At the end of last week VentureBeat.com migrated to WordPress.com VIP hosting
Started by award-winning journalist Matt Marshall in 2006, VentureBeat has long been a WordPress showcase site. Today, nearly 30,000 articles have been published on VentureBeat, and the archives dates back to August, 2004. There is a lot of our tech industry history laid out in these articles, and insights throughout.
While monitoring the import to WordPress.com, it was cool to see the team growth and the breadth of topics covered increase tenfold from its inception.
Last week MacDailyNews became the newest addition to our WordPress.com VIP Hosting client roster.
With an archive dating back to 2002 and over 750,000 comments, this is the largest Expression Engine migration to date. MacDailyNews brings with them a very active community and an ever-burning desire to publish.
We’re contributing the powerful WordPress.com server grid, and access to the VIP Services team. Code Poet-listed developers Crowd Favorite did an excellent job on all aspects of the theme and plugins, and getting the content into the WordPress format for a speedy launch.
Ready to become a VIP Services Client? Some of the world’s biggest brands rely on WordPress.com VIP.
Since last year when we wrote about “WordPress in Demand on Elance“, WordPress has surged into the top ten, and now is the sixth most in demand skill on Elance!
Online publishing dominates this list. It’s exciting that the ever evolving WordPress, built on it’s PHP, MySQL, and CSS stack, continues to be the web development platform in demand.
Elance’s 2010 Q2 Online Employment Report also includes a single profile, that of Ron Z Zvagelsky, highlighting his success as a WordPress Expert on Elance. Represent!
Yesterday, Health.com launched a complete site redesign, and I’m excited that WordPress.com VIP Hosting is part of it. Their main blog Poked and Prodded has been migrated from TypePad, and we are also hosting their two new blogs Healthy Living and Healthy Eating.
All of the old links to Poked and Prodded continue to work, and the newer articles now have the more readable and better search engine optimized WordPress style of permanent links.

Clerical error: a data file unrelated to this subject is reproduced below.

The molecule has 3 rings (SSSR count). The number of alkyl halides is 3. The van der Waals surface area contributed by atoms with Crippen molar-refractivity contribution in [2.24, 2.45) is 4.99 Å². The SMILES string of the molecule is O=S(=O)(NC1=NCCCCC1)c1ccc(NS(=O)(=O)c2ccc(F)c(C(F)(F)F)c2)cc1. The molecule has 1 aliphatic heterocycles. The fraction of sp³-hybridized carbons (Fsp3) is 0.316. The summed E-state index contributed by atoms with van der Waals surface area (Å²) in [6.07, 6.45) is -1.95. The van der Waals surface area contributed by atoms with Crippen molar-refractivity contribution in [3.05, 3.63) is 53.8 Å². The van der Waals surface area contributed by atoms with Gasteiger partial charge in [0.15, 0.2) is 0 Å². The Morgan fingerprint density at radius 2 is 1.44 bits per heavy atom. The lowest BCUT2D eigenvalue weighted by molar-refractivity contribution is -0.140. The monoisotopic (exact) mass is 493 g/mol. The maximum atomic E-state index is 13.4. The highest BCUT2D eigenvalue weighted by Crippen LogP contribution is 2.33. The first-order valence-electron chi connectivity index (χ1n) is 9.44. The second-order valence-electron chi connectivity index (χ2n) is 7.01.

One thing I really like about their themes is the use of avatars for each contributor both in the sidebar and on their individual author bios. It really personalizes the experience.
Health.com Editorial Director Scott Mowbray wrote in the article about the relaunch:
“… we do like to blog. We do like to present diverse voices talking about human issues”.
The the rest of the article continues to focus on their opportunity to use their expertise as journalists and editors to create a web site helping “make lives easier, healthier, and more interconnected”.
In my small role helping with the migration, and as a new parent, I found myself reading a lot of the articles and watching the videos. They are successful at “answering the questions you really want answered”.
The Health.com team chose WordPress.com VIP Hosting because WordPress provides the setting for people connecting, allowing Health.com to stay focused on their writing (using our intuitive interface), while we provide the flexible environment to integrate their blogs into the Health.com experience, and the performance, maintenance, and stability to give them the piece of mind that their audience and participants will always have a great experience.
As well as all the excitement about us backing BuddyPress, I’ve seen quite a few interesting articles this past week about WordPress being used as more than blogging software. As well as there being great example of WordPress being used as a full Content Management System (CMS), WordPress is being used in a lot of creative ways.
Raanan recently wrote about WordPress being used for contact management, this week we have Chris Cagle’s “How to Use WordPress as a Membership Directory“, “TDO Forum WordPress Theme“which I read about in Scott Gilbertson’s “Turn Your WordPress Blog into a Forum“, and Raj Dash’s “48 Unique Ways To Use WordPress“.
Raanan wrote an excellent article about podcasting with WordPress using PodPress. Here I’m going to flip it around and discuss podcasts about WordPress.
The first is The WordPress Podcast hosted by Charles Stricklin and a rotation of co-hosts. Started in July of 2006, this is the most popular and longest running podcast dedicated to WordPress news. Charles is also one of the organizers of WordCamp Dallas at the end of March. Recently the frequency of shows has greatly increased.
Maybe influencing the regularity of The WordPress Podcast is a little friendly competition from the new WordPress Weekly. Started the beginning of this year, it is hosted by regular Weblog Tools Collection blogger Jeff Chandler (Jeffro2pt0) and is a live weekly call in show on Talkshoe.com.
They compliment my other sources of WordPress news, and even when I don’t have time to listen to the podcast right away, each provide excellent show notes.